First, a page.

The holy father Dominic also had another beautiful way of praying, full of devotion and grace. After the canonical hours and the grace which is said in common after meals the father would go off quickly to some place where he could be alone, in a cell or somewhere. Sober and alert and anointed with a spirit of devotion which he had drawn from the words of God which had been sung in choir or during the meal, he would settle himself down to read or pray, recollecting himself in himself and fixing himself in the presence of God. Sitting there quietly, he would open some book before him, arming himself first with the sign of the cross, and then he would read. And he would be moved in his mind as delightfully as if he heard the Lord speaking to him. As the Psalm says, ‘I will hear what the Lord God is saying in me, because he will speak peace to his people and upon his saints, and to those who turn to him with all their heart’ (Psalms 84:9). It was as if he were arguing with a friend; at one moment he would appear to be feeling impatient, nodding his head energetically, then he would seem to be listening quietly, then you would see him disputing and struggling, and laughing and weeping all at once, fixing then lowering his gaze, then again speaking quietly and beating his breast. If anyone was inquisitive enough to want to spy on him secretly, he would find that the holy father Dominic was like Moses, who went into the innermost desert and saw the burning bush and the Lord speaking and calling to him to humble himself (Exodus 3:1ff). The man of God had a prophetic way of passing over quickly from reading to prayer and from meditation to contemplation.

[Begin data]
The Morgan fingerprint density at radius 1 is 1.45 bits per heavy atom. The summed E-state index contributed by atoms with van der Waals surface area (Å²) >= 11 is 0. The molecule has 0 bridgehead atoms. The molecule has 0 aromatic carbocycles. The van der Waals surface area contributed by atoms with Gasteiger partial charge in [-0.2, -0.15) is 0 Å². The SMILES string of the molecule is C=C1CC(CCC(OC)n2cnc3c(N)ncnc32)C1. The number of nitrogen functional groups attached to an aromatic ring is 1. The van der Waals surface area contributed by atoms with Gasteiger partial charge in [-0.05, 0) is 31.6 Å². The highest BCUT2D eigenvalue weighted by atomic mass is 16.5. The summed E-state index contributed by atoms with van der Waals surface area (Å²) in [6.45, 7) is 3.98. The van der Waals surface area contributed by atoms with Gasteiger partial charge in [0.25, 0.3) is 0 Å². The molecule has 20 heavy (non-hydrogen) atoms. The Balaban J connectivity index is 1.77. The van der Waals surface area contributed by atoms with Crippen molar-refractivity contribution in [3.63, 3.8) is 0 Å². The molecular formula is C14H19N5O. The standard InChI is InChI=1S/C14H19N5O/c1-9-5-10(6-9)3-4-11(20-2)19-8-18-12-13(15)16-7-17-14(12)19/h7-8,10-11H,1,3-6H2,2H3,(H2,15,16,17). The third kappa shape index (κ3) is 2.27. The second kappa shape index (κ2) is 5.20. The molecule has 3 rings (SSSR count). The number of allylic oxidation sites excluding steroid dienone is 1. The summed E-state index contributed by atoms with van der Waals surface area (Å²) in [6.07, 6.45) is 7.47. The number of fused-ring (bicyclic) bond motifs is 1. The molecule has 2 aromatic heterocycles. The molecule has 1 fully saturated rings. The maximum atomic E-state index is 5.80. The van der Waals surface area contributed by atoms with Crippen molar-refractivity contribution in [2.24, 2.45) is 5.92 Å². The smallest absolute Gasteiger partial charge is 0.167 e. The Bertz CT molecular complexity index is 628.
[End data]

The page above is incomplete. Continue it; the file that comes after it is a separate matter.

When he was reading like this on his own, he used to venerate the book and bow to it and sometimes kiss it, particularly if it was a book of the gospels or if he was reading the words which Christ had spoken with his own lips. And sometimes he used to hide his face and turn it aside, or he would bury his face in his hands or hide it a little in his scapular. And then he would also become anxious and full of yearning, and he would also rise a little, respectfully, and bow as if he were thanking some very special person for favors received. Then, quite refreshed and at peace in himself, he would continue reading his book.